Black and White print over our table, loved the First Nation and Snow

The Izaak Walton Inn was an old railroad stop for visitors to the Glacier National Park, famous for it’s atmosphere and food. In this time of COVID, they were still serving meals, although the menu is more limited. 

We are happy to have a booth in an unpopulated part of the restaurant. Our meals are good, above average, not great. No photos, can’t even remember what we ate. As we finish, a large group with a guide comes in to take a large table right next to our booth, so we put our masks back on and exit as quickly and graciously as possible.

We are tired and still wet and cold when we get back to our cabin, but AdventureMan makes a wonderful discovery – the gas fireplace we have not been able to figure out how to turn on is operated by the thermostat on an opposite wall. Now we have a beautiful gas fire and a toasty cabin to warm up in.

For dinner, we go into Browning, on the Blackfeet Reservation, where there are two grocery stores and I find Ramen and AdventureMan finds Campbells Vegetable Soup, which suits us both just fine. The grocery store is clean and well organized, and there is a man at the door, masked, who takes our temperatures as we enter. The Blackfeet Nation is taking COVID very seriously. Did you know of all the ethnic groups, the First Nation peoples have the highest rate of vaccination in the country? We feel very safe staying in East Glacier Park. We have a microwave and refrigerator in the cabin, hot soup is the perfect ending to a chilly day.

Going into Browning

September 13, 2021 Posted by | Adventure, Beauty, Geography / Maps, Hotels, Road Trips, Travel | , , , , , | Leave a comment

Out in the Great Wide Open: Montana and Wyoming Day 1

Our first major trip since the beginning of COVID had an ambiguous start. AdventureMan and I over prepare, we always do. So the day before we are scheduled to leave for Montana, Wyoming and Idaho, we are actually pretty relaxed. We are all packed – actually packed, and then re-evaluated when the weather suddenly turned from the high 90’s to much lower, and we scrambled to add some cold weather gear to the mix. We are enjoying some down time when AdventureMan calls from his office to mine – “Hey, we just got a letter from Viking you need to look at.”

AdventureMan is a big picture kind of guy. He gets right away that our trip in May 2022 is being cancelled. I capture the details – that we either apply the money we have paid in full to a future trip or we call immediately to tell them we want a full refund. This is the second time we have had this particular trip cancel and we look at each other and agree that two cancellations are enough.

There is an incentive to putting the money forward – a 10% reduction in the cost of the trip. We already have another trip booked with them, but for less money, so we wanted to keep it clean. We needed to call right away, because the deadline was during the middle of this trip which we are about to take, and our lack of internet connections in the remote locations we seek could prevent us from getting our refund. AdventureMan got right on it, the representative answered, encouraged us to book the trip again (we declined) and worked it out so that our refund will arrive shortly.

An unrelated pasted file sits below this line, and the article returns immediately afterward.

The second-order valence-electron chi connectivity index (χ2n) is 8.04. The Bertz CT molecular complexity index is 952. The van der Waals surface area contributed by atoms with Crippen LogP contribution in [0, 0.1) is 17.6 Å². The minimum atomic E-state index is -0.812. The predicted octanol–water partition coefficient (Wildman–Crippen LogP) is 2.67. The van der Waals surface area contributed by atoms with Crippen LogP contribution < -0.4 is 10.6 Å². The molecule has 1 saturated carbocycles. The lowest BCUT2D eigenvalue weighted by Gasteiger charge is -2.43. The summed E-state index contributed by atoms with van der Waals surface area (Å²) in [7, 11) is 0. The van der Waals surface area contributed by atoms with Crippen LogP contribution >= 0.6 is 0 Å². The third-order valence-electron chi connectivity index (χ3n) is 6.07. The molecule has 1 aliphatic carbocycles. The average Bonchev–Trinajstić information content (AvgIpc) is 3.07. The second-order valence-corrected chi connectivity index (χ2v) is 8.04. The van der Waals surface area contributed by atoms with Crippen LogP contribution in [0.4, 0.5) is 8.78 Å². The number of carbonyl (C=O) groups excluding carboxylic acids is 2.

Crisis averted. Don’t you hate it when things happen at the last minute?

The following morning we were up at 0345 and Patrick, our taxi driver, arrived exactly on the dot of 4:15. For me, it was a scramble. Morning feeding of the two indoor cats and the one outdoor cat is my responsibility, plus getting dressed. I scrambled. I was finished just in time, we got to the airport, checked in and went through security. No problems, except I forgot I had my Fitbit on and had to be searched. 

One other problem. For this trip I had really tried to manage with a carry on bag, which preparing for two weeks is problematic. I had really thought things through, had clothes with multiple purposes, got it all in the one bag and my purse – and then they wouldn’t let me take the bag on board, they valet’ed it. I have a large handbag, large enough for my computer and meds and rental car paperwork, so all was well, but it was annoying to follow all the rules and then not to be able to take it with me. We call this a first world problem – in the greater scheme of things, it was small stuff. 

Our first flight was to Charlotte, and there was some passenger having a problem about wearing the masks over both mouth and nose, and about whether the female flight attendant had the authority to require full coverage. No problem, they had a big male flight safety monitor who explained his choices to him – cover, or get off the flight. 

The Federal Aviation Administration has had more than 4200 reports of unruly passengers since the beginning of 2021. More than 3000 of these reports were due to refusals to wear masks, in spite of clear guidance from every airline that this is a mandate. 

We were close to where the flight attendants were chatting during take-off, laughing that a man would refuse to believe a woman had the authority to instruct him to wear a mask. Welcome to 2021. 

In Charlotte, we had just enough time to stop at the Farmer’s Market and pick us sandwiches and chips for the next leg of the flight. There were huge lines at all the other places, for Biscuits and Eggs, for McDonalds, for Starbucks. The second flight also departed on time. We don’t take these blessings for granted.